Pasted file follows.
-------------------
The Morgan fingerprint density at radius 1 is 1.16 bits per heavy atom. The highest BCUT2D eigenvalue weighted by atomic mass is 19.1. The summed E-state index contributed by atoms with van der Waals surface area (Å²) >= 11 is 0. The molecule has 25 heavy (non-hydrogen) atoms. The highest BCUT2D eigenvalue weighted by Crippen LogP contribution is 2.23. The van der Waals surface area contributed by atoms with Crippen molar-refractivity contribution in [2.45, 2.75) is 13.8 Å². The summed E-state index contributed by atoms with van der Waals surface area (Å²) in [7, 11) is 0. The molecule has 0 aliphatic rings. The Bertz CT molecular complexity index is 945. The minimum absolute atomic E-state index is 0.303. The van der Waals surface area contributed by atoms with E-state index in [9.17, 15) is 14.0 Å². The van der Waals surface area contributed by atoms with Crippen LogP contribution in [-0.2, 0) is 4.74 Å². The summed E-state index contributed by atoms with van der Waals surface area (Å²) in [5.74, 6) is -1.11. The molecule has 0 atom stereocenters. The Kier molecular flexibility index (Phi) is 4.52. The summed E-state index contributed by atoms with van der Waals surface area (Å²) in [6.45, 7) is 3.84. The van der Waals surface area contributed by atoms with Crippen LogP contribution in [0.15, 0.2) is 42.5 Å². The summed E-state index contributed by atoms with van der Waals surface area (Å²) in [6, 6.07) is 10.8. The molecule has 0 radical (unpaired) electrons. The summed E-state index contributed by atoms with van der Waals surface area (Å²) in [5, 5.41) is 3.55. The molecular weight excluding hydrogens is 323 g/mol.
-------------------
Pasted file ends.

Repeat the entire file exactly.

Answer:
The Morgan fingerprint density at radius 1 is 1.16 bits per heavy atom. The highest BCUT2D eigenvalue weighted by atomic mass is 19.1. The summed E-state index contributed by atoms with van der Waals surface area (Å²) >= 11 is 0. The molecule has 25 heavy (non-hydrogen) atoms. The highest BCUT2D eigenvalue weighted by Crippen LogP contribution is 2.23. The van der Waals surface area contributed by atoms with Crippen molar-refractivity contribution in [2.45, 2.75) is 13.8 Å². The summed E-state index contributed by atoms with van der Waals surface area (Å²) in [7, 11) is 0. The molecule has 0 aliphatic rings. The Bertz CT molecular complexity index is 945. The minimum absolute atomic E-state index is 0.303. The van der Waals surface area contributed by atoms with E-state index in [9.17, 15) is 14.0 Å². The van der Waals surface area contributed by atoms with Crippen LogP contribution in [-0.2, 0) is 4.74 Å². The summed E-state index contributed by atoms with van der Waals surface area (Å²) in [5.74, 6) is -1.11. The molecule has 0 atom stereocenters. The Kier molecular flexibility index (Phi) is 4.52. The summed E-state index contributed by atoms with van der Waals surface area (Å²) in [6.45, 7) is 3.84. The van der Waals surface area contributed by atoms with Crippen LogP contribution in [0.15, 0.2) is 42.5 Å². The summed E-state index contributed by atoms with van der Waals surface area (Å²) in [6, 6.07) is 10.8. The molecule has 0 radical (unpaired) electrons. The summed E-state index contributed by atoms with van der Waals surface area (Å²) in [5, 5.41) is 3.55. The molecular weight excluding hydrogens is 323 g/mol.